July 2018
Volume 59, Issue 9
Open Access
ARVO Annual Meeting Abstract  |   July 2018
Calibration of the Impact of Vision Impairment Instrument (IVI) Questionnaire
Author Affiliations & Notes
  • Judith Goldstein
    Ophthalmology, Johns Hopkins University, Baltimore, Maryland, United States
  • Eva Fenwick
    Population Health, Singapore Eye Research Institute, Singapore, Singapore
    Duke-NUS Medical School, Singapore, Singapore
  • Robert Patrick Finger
    University of Bonn, Bonn, Germany
  • Vijaya Gothwal
    Patient Reported Ouctomes Unit, L V Prasad Eye Institute-Brien Holden Eye Resarch Centre, Hyderabad, India
    Centre for Sight Enhancement-Meera and L B Deshpande, L V Prasad Eye Institute, Hyderabad, India
  • Mary Lou Jackson
    Ophthalmology, Vancouver General Hospital/University of British Columbia, Vancouver, British Columbia, Canada
  • Ecosse Luc Lamoureux
    Population Health, Singapore Eye Research Institute, Singapore, Singapore
    Duke-NUS Medical School, Singapore, Singapore
  • Gwyneth Rees
    Centre for Eye Research Australia, Royal Victorian Eye and Ear Hospital, Melbourne,, Victoria, Australia
    Ophthalmology, Department of Surgery, University of Melbourne, Melbourne, Victoria, Australia
  • Robert W Massof
    Ophthalmology, Johns Hopkins University, Baltimore, Maryland, United States
  • Footnotes
    Commercial Relationships   Judith Goldstein, None; Eva Fenwick, None; Robert Finger, None; Vijaya Gothwal, None; Mary Lou Jackson, None; Ecosse Lamoureux, None; Gwyneth Rees, None; Robert Massof, None
  • Footnotes
    Support  None
Investigative Ophthalmology & Visual Science July 2018, Vol.59, 3913. doi:
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    • Get Citation

      Judith Goldstein, Eva Fenwick, Robert Patrick Finger, Vijaya Gothwal, Mary Lou Jackson, Ecosse Luc Lamoureux, Gwyneth Rees, Robert W Massof; Calibration of the Impact of Vision Impairment Instrument (IVI) Questionnaire. Invest. Ophthalmol. Vis. Sci. 2018;59(9):3913.

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      © ARVO (1962-2015); The Authors (2016-present)

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Purpose : Provide calibrated item estimates for the Impact of Vision Impairment instrument (IVI) to improve uniformity in measurement across studies. Working collaboratively and pooling data, our aim is to maximize precision in these item estimates, such that they can function as an item bank. This item bank will be available to researchers and clinicians to support measurement of visual ability in people with vision impairment.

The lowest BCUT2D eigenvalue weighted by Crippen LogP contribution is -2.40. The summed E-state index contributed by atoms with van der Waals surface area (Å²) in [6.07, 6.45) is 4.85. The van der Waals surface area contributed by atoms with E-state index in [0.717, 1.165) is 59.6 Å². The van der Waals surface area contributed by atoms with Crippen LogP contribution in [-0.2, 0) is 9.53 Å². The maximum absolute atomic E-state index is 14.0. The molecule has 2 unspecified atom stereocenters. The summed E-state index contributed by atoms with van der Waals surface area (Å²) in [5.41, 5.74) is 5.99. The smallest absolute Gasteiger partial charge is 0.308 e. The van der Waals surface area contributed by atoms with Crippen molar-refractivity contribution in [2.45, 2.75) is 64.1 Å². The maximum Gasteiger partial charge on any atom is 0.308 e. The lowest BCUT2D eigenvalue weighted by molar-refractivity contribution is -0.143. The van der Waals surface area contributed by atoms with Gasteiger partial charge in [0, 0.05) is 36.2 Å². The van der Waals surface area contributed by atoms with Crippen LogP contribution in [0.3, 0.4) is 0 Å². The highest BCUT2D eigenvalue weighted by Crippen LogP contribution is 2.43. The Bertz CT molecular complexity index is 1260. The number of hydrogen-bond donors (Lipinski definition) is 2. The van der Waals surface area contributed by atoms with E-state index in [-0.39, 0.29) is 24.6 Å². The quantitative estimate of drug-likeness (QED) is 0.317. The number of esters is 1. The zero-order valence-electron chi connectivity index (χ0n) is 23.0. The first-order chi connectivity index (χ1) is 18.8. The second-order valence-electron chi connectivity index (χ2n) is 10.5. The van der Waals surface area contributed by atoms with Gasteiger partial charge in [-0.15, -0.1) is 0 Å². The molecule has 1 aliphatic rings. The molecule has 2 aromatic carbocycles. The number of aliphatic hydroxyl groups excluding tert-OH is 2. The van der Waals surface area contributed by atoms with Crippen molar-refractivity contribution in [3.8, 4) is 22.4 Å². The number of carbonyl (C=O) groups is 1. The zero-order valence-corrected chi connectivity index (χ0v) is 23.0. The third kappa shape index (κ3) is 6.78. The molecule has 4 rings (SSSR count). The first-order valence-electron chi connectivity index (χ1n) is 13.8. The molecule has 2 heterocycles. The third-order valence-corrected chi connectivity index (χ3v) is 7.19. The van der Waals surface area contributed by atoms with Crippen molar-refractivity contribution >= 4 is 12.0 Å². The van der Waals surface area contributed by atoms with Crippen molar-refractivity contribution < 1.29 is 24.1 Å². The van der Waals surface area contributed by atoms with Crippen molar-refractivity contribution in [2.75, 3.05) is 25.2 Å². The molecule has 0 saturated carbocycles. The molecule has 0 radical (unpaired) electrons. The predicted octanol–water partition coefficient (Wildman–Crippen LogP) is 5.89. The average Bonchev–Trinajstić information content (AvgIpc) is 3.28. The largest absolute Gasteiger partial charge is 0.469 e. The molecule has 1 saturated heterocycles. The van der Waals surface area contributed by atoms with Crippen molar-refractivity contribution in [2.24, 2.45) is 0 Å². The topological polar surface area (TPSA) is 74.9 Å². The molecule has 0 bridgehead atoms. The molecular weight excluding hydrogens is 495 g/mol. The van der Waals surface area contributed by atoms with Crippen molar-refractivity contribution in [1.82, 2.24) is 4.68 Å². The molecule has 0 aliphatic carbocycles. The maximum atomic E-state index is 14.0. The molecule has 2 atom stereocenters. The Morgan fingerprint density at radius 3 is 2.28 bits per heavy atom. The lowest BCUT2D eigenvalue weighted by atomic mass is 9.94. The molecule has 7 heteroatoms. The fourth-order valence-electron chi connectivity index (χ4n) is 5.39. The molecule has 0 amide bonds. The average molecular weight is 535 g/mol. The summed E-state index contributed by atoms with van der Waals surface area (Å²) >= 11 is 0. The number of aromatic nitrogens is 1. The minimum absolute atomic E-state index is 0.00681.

Methods : Eight datasets from 6 principal investigators representing responses to IVI items from 2867 low vision patients were pooled for analysis. Eligible patients were ≥18 years and from Australia, India, and the United States. Data from each sample included raw scores of patient responses to the IVI, visual acuity (VA), ocular diagnosis, date of birth or age, and sex. Rasch analysis, using the Andrich Rating Scale Model (Winsteps ver 3.65), was performed on pre-intervention IVI responses to estimate person and item reliability, item measures and response category thresholds, and a set of person measures for each patient. “Emotional Well-being” (8 items) were excluded in the estimates of the person measures as Lamoureux, et al., have shown that these items represent a separate measure. Differential item functioning (DIF) by patient sample was evaluated.

Results : Patients ranged in age from 18 to 103 years with a median age of 62, with males representing 55% of the sample. Macular degeneration was the primary diagnosis in 29% of all patients, while the residual represented all other ocular disorders. Visual ability as estimated by person measures from the IVI scaled monotonically with VA. Mean person measures for patients ≥20/40 (n=414) were 0.51 (SD 1.11), 0.16 (SD 1.04) for patients <20/40 to 20/60 (n=467), 0.09 (SD 0.96) for patients <20/60 to 20/200 (n=984) and -0.23 (SD 0.92) for patients <20/200 (n=995); VA was missing in 7 patients. There were indications of non-uniform DIF in one dataset. In examining covariates, this dataset contained subjects that were younger and had worse visual acuity than patients in the other datasets.

Conclusions : Item difficulty estimates from a varied dataset of people with visual impairment supports the ability to calibrate IVI measures and shows minimal non-uniform DIF. This item bank may be used by researchers and clinicians for comparative estimates of functional ability in a common unit of measurement when studying baseline traits or treatment outcomes.

This is an abstract that was submitted for the 2018 ARVO Annual Meeting, held in Honolulu, Hawaii, April 29 - May 3, 2018.


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